Here's the density of Paris and its suburbs. I've added in bold the density of few parts of New York City :
  • Manhattan (NYC) : 25,835/kmē
  • Paris (75) : 24,743/kmē
  • Le Pré st-Gervais (93) : 23,735/kmē
  • Levallois-Perret (92) : 22,887/kmē
  • Vincennes (94) : 22,825/kmē
  • Saint-Mandé (94) : 22,131/kmē
  • Montrouge (92) : 17,632/kmē
  • Boulogne-Billancourt (92) : 17,267/kmē
  • Courbevoie (92) : 16,794/kmē
  • Vanves (92) : 16,396/kmē
  • Clichy (92) : 16,239/kmē
  • Neuilly-sur-Seine (92) : 16,219/kmē
  • Les Lilas (93) : 16,052/kmē
  • Asničres-sur-Seine (92) : 15,604/kmē
  • Le Kremlin-Bicętre (94) : 15,506/kmē
  • Issy-les-Moulineaux (92) : 14,588/kmē
  • Charenton-le-Pont (94) : 14,447/kmē
  • Malakoff (94) : 14,273/kmē
  • Gentilly (94) : 14,264/kmē
  • Brooklyn (NYC) : 13,619/kmē
  • La Garenne-Colombes (92) : 13,445/kmē
  • Bagnolet (93) : 12,749/kmē
  • Puteaux (92) : 12,744/kmē
  • Bois-Colombes (92) : 12,312/kmē
  • The Bronx (NYC) : 12,229/kmē
  • Aubervilliers (93) : 10,923/kmē
  • Suresnes (92) : 10,504/kmē
  • Bourg-la-Reine (92) : 10,253/kmē
  • Montreuil (93) : 10,165/kmē
  • Nogent-sur-Marne (94) : 10,104/kmē
  • Epinay-sur-Seine (94) : 10,089/kmē
  • Queens (NYC) : 7,904/kmē
  • Staten Island (NYC) : 2,895/kmē

Would you say that the Bronx, Brooklyn, Queens, are suburbs of NYC ? If you would apply to NYC the same treatment as the one you apply to Paris, you would.


NB : Paris métro doesn't reach half of the municipalities mentionned in here.
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Old December 6th, 2005, 08:14 PM   #19
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^ This has nothing to do with the Paris metro, my only point was that a subway doesn't stop being a subway just because it leaves the administrative city limits, as Brice implied.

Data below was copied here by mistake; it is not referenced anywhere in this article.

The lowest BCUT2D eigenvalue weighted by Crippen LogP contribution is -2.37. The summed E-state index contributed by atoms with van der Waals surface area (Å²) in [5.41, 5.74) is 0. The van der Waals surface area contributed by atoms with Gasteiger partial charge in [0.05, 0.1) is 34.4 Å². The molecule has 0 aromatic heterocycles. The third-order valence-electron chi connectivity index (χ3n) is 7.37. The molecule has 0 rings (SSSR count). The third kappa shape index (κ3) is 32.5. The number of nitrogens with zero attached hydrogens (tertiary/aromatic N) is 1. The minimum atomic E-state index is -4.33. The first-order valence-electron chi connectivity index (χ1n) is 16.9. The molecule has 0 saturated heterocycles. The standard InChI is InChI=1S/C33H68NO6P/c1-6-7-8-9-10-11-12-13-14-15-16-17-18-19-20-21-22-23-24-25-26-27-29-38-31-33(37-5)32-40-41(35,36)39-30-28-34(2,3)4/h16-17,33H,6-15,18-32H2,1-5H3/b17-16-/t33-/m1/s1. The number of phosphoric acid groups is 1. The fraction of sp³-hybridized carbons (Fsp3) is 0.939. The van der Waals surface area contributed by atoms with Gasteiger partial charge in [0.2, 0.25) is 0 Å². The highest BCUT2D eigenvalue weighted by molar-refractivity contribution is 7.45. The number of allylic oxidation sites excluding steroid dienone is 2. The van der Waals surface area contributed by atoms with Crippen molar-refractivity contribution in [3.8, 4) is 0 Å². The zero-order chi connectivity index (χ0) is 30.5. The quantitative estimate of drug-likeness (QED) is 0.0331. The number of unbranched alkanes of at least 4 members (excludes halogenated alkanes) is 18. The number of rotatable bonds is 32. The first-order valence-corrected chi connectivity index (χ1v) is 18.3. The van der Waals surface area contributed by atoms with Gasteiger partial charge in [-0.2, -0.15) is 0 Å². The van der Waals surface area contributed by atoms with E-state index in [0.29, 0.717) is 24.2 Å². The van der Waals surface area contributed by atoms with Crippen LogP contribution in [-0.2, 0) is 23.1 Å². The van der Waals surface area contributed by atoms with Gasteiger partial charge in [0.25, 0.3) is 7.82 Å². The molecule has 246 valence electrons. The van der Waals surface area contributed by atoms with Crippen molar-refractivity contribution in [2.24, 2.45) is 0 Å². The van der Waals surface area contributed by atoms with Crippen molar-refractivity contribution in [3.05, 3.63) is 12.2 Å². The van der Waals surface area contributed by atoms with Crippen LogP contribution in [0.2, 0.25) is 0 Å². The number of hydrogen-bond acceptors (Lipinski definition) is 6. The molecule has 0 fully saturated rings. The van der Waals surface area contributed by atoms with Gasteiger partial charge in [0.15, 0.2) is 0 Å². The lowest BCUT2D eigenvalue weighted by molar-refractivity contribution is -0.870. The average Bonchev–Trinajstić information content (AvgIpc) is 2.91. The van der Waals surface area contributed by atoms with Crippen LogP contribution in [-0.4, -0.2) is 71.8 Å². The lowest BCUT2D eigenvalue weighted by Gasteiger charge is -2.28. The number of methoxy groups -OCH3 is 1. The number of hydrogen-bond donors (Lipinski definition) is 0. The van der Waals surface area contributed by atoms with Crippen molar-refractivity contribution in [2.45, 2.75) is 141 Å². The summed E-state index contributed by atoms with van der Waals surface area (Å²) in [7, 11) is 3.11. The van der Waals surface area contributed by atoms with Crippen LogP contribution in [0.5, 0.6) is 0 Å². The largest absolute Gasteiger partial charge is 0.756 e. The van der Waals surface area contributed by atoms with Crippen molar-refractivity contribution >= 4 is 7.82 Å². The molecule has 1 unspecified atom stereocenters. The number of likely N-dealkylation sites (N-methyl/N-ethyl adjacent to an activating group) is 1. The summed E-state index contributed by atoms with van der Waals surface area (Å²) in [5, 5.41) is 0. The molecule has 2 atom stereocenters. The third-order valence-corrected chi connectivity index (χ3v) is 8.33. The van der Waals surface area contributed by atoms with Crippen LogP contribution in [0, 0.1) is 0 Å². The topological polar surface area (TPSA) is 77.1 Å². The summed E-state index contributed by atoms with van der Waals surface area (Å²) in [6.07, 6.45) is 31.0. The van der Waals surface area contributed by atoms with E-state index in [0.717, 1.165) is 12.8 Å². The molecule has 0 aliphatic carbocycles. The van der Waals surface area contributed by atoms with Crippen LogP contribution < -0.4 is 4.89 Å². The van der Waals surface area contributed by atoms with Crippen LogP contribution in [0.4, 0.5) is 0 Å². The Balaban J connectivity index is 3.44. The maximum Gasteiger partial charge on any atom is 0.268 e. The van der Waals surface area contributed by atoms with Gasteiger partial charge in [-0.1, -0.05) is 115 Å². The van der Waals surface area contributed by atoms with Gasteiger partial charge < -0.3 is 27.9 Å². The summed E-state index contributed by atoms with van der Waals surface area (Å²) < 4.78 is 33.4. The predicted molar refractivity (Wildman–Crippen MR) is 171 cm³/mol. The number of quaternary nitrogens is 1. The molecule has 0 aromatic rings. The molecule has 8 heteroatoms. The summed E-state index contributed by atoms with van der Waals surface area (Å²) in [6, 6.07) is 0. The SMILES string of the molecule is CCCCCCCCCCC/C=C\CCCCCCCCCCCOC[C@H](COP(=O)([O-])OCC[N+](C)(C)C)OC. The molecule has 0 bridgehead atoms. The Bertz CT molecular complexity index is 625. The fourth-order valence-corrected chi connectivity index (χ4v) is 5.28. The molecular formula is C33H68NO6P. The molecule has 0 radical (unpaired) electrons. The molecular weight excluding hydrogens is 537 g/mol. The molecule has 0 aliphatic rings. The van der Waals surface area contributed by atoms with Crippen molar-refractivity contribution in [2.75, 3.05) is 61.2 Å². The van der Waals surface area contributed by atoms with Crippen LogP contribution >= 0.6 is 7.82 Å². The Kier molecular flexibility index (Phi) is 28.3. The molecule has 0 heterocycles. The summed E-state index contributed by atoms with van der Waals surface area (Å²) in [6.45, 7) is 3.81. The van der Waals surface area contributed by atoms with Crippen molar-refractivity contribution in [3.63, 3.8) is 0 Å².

I don't doubt that the areas the metro goes to outside of the city are very dense, but that doesn't change the fact that they're outside the city limits. Guttenburg, NJ is the densest municipality in the New York metro area (21,626 people/kmē), but that doesn't change the fact that it's outside the city limits.
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Old December 6th, 2005, 08:19 PM   #20
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Quote:
Originally Posted by mad_nick
^ This has nothing to do with the Paris metro, my only point was that a subway doesn't stop being a subway just because it leaves the administrative city limits, as Brice implied.

I don't doubt that the areas the metro goes to outside of the city are very dense, but that doesn't change the fact that they're outside the city limits. Guttenburg, NJ is the densest municipality in the New York metro area (21,626 people/kmē), but that doesn't change the fact that it's outside the city limits.
That's obvious. However, I don't really care of PATH. My point was that Paris métro is the most awful example of a subway "getting into the suburbs". Considering its annual traffic (1.3 billion transit) and its length (220 km), Paris métro is certainly the less extended in the world. What show this the most obviously is that the network doesn't make a star concentrating into the center, as anywhere else in the world. It looks like a maze.

London, Madrid, Moscow or even NYC are better example than Paris is.